Alexander Brown swings back and forth on a makeshift hammock bolted to a wooden beam in his living room. The swaying seems to soothe the otherwise uneasy 14-year-old. His mother gazes at him from the couch and their eyes briefly connect.
“I would love to be in Alexander’s head just for a few hours,” says Diane Brown, her head slumped against her hand. “He’s having a hard time going through puberty right now.”
Alexander is confused, moody and frustrated – all very typical for a teen during adolescence. But Alexander’s transition is especially difficult for the Browns, a family of six in Sherrill, New York, because he is severely autistic.
Puberty is causing chaos in Alexander’s once-predictable world. He can’t talk and struggles to express himself. “He’s angry and he’s sad … and he doesn’t understand why,” Brown says. “I truly feel for him.”
Alexander, the third of four children, rarely sleeps through the night. He gets up at all hours to wander the kitchen, take a shower or throw a tantrum. He’s begun lashing out physically.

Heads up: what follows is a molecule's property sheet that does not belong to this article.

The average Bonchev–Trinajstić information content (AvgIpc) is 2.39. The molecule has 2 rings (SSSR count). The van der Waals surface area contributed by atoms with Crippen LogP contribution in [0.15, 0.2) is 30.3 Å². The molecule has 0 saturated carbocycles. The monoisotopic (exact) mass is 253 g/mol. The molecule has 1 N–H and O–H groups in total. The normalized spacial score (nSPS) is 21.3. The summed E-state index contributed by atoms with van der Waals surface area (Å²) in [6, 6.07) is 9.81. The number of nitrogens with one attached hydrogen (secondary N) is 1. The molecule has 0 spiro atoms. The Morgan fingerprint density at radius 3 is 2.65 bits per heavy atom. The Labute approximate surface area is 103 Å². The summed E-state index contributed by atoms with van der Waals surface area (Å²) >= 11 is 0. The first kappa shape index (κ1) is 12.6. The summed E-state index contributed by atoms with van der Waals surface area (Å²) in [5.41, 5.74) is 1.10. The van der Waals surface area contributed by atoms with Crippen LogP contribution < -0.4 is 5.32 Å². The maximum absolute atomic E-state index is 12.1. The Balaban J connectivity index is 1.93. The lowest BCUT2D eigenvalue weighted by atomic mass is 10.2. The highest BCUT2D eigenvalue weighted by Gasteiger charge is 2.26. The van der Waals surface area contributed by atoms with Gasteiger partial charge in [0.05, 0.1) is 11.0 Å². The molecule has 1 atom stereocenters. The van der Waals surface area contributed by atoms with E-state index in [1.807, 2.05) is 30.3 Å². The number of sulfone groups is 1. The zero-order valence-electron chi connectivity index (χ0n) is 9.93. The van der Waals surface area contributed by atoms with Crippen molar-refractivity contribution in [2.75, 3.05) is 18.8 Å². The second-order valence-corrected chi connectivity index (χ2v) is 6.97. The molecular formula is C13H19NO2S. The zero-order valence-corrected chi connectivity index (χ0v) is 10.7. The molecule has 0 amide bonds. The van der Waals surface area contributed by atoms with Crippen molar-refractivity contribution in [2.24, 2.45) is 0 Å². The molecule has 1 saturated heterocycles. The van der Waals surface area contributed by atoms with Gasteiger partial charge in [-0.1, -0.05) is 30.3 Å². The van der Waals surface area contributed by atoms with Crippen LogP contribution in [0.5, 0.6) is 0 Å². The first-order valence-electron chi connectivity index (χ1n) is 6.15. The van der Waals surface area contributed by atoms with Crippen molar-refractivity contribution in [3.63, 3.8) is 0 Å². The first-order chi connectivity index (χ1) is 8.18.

Brown, 45, is exhausted. She averages four hours of sleep a night and powers through most days with the help of Red Bull.
The Browns all have what they call “war wounds” from dealing with Alexander: scratches, bite marks and bruises. When he’s in a mood, they say, no one is safe, not even the family dog.
“He clawed up my arm and it angered me,” says Alexander’s 11-year-old sister Maya, the youngest in the family. “But whatcha gonna do?”
The sixth-grader has to be alert when her brother is around. “If I see Xander run towards me, I just run into another room so I don’t get attacked,” she says. “You grow used to it.”
Brown, who sneaks cigarettes every now and then to calm her frayed nerves, compares the experience to riding a roller coaster without a restraint – for child or parent.
Isolated but not alone:
Alexander has a 19-year-old brother, Connor, who also has severe autism. The eldest child, he can’t speak much or care for himself. Six years ago, he became so physically aggressive that the Browns couldn’t handle him.
The final straw came when Connor knocked his parents down as they tried to force him onto his school bus. The driver insisted he be secured to the seat using a soft body restraint to keep his arms from flailing. After that, the Browns decided to move Connor to the Tradewinds Residential Program, a 24-hour-care facility at the same site where he and Alexander attend school during the day.